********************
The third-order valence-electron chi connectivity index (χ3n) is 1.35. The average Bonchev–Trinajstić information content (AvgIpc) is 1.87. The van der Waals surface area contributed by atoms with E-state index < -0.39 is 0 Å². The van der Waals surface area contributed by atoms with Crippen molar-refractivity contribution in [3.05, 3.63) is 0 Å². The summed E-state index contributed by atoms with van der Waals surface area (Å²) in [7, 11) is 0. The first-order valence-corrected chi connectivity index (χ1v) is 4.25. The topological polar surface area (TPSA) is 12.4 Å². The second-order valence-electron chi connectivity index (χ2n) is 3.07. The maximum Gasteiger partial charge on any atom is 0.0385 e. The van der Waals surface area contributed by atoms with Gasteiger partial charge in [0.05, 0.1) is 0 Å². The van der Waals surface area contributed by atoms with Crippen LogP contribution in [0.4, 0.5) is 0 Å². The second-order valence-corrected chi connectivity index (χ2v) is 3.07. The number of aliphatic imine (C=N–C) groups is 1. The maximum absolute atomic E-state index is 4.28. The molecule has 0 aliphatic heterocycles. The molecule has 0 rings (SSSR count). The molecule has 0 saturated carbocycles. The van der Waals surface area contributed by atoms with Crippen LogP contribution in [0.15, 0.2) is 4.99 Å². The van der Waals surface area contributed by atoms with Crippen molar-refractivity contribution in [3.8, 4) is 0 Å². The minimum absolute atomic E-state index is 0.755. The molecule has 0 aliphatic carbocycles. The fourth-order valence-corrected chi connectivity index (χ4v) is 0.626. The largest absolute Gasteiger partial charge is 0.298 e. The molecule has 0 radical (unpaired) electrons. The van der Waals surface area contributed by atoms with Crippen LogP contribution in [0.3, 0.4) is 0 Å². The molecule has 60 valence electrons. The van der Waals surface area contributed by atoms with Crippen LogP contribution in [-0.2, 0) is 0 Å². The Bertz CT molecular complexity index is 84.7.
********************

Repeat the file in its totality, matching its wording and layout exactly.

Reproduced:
The third-order valence-electron chi connectivity index (χ3n) is 1.35. The average Bonchev–Trinajstić information content (AvgIpc) is 1.87. The van der Waals surface area contributed by atoms with E-state index < -0.39 is 0 Å². The van der Waals surface area contributed by atoms with Crippen molar-refractivity contribution in [3.05, 3.63) is 0 Å². The summed E-state index contributed by atoms with van der Waals surface area (Å²) in [7, 11) is 0. The first-order valence-corrected chi connectivity index (χ1v) is 4.25. The topological polar surface area (TPSA) is 12.4 Å². The second-order valence-electron chi connectivity index (χ2n) is 3.07. The maximum Gasteiger partial charge on any atom is 0.0385 e. The van der Waals surface area contributed by atoms with Gasteiger partial charge in [0.05, 0.1) is 0 Å². The van der Waals surface area contributed by atoms with Crippen LogP contribution in [0.4, 0.5) is 0 Å². The second-order valence-corrected chi connectivity index (χ2v) is 3.07. The number of aliphatic imine (C=N–C) groups is 1. The maximum absolute atomic E-state index is 4.28. The molecule has 0 aliphatic heterocycles. The molecule has 0 rings (SSSR count). The molecule has 0 saturated carbocycles. The van der Waals surface area contributed by atoms with Crippen LogP contribution in [0.15, 0.2) is 4.99 Å². The van der Waals surface area contributed by atoms with Crippen molar-refractivity contribution in [3.8, 4) is 0 Å². The minimum absolute atomic E-state index is 0.755. The molecule has 0 aliphatic carbocycles. The fourth-order valence-corrected chi connectivity index (χ4v) is 0.626. The largest absolute Gasteiger partial charge is 0.298 e. The molecule has 0 radical (unpaired) electrons. The van der Waals surface area contributed by atoms with Crippen LogP contribution in [0.3, 0.4) is 0 Å². The molecule has 60 valence electrons. The van der Waals surface area contributed by atoms with Crippen LogP contribution in [-0.2, 0) is 0 Å². The Bertz CT molecular complexity index is 84.7.